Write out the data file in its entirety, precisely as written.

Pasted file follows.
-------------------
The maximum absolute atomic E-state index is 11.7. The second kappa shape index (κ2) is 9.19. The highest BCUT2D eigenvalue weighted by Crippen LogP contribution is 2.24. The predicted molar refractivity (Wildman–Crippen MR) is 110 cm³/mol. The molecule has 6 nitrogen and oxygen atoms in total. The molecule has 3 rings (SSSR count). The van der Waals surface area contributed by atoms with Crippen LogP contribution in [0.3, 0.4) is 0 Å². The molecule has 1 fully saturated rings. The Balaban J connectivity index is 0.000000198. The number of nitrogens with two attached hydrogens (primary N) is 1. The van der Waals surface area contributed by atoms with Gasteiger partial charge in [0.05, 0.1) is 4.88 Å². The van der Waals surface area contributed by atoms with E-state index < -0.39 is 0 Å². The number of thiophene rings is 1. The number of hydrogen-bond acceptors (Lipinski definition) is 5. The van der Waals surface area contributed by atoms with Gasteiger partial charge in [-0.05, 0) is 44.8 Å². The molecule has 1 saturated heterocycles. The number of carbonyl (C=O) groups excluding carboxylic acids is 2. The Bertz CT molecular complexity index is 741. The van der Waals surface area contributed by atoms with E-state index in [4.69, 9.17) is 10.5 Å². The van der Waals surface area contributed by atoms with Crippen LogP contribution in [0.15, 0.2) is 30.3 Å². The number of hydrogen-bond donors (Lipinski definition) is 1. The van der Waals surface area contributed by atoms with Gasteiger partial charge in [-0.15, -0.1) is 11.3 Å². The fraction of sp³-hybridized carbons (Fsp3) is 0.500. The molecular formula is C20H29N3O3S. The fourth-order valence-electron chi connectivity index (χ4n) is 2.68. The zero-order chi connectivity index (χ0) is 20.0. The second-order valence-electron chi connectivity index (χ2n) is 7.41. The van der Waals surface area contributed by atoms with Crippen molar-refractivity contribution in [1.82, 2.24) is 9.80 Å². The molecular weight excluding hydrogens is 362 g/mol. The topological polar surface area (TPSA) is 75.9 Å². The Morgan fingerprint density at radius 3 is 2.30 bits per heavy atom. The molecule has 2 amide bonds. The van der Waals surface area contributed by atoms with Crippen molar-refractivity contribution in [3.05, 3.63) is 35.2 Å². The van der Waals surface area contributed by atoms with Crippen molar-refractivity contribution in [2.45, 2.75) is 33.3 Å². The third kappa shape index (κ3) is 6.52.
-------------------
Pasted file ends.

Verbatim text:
The maximum absolute atomic E-state index is 11.7. The second kappa shape index (κ2) is 9.19. The highest BCUT2D eigenvalue weighted by Crippen LogP contribution is 2.24. The predicted molar refractivity (Wildman–Crippen MR) is 110 cm³/mol. The molecule has 6 nitrogen and oxygen atoms in total. The molecule has 3 rings (SSSR count). The van der Waals surface area contributed by atoms with Crippen LogP contribution in [0.3, 0.4) is 0 Å². The molecule has 1 fully saturated rings. The Balaban J connectivity index is 0.000000198. The number of nitrogens with two attached hydrogens (primary N) is 1. The van der Waals surface area contributed by atoms with Gasteiger partial charge in [0.05, 0.1) is 4.88 Å². The van der Waals surface area contributed by atoms with E-state index < -0.39 is 0 Å². The number of thiophene rings is 1. The number of hydrogen-bond acceptors (Lipinski definition) is 5. The van der Waals surface area contributed by atoms with Gasteiger partial charge in [-0.05, 0) is 44.8 Å². The molecule has 1 saturated heterocycles. The number of carbonyl (C=O) groups excluding carboxylic acids is 2. The Bertz CT molecular complexity index is 741. The van der Waals surface area contributed by atoms with E-state index in [4.69, 9.17) is 10.5 Å². The van der Waals surface area contributed by atoms with Crippen LogP contribution in [0.15, 0.2) is 30.3 Å². The number of hydrogen-bond donors (Lipinski definition) is 1. The van der Waals surface area contributed by atoms with Gasteiger partial charge in [-0.15, -0.1) is 11.3 Å². The fraction of sp³-hybridized carbons (Fsp3) is 0.500. The molecular formula is C20H29N3O3S. The fourth-order valence-electron chi connectivity index (χ4n) is 2.68. The zero-order chi connectivity index (χ0) is 20.0. The second-order valence-electron chi connectivity index (χ2n) is 7.41. The van der Waals surface area contributed by atoms with Crippen molar-refractivity contribution in [1.82, 2.24) is 9.80 Å². The molecular weight excluding hydrogens is 362 g/mol. The topological polar surface area (TPSA) is 75.9 Å². The Morgan fingerprint density at radius 3 is 2.30 bits per heavy atom. The molecule has 2 amide bonds. The van der Waals surface area contributed by atoms with Crippen molar-refractivity contribution in [3.05, 3.63) is 35.2 Å². The van der Waals surface area contributed by atoms with Crippen molar-refractivity contribution in [2.45, 2.75) is 33.3 Å². The third kappa shape index (κ3) is 6.52.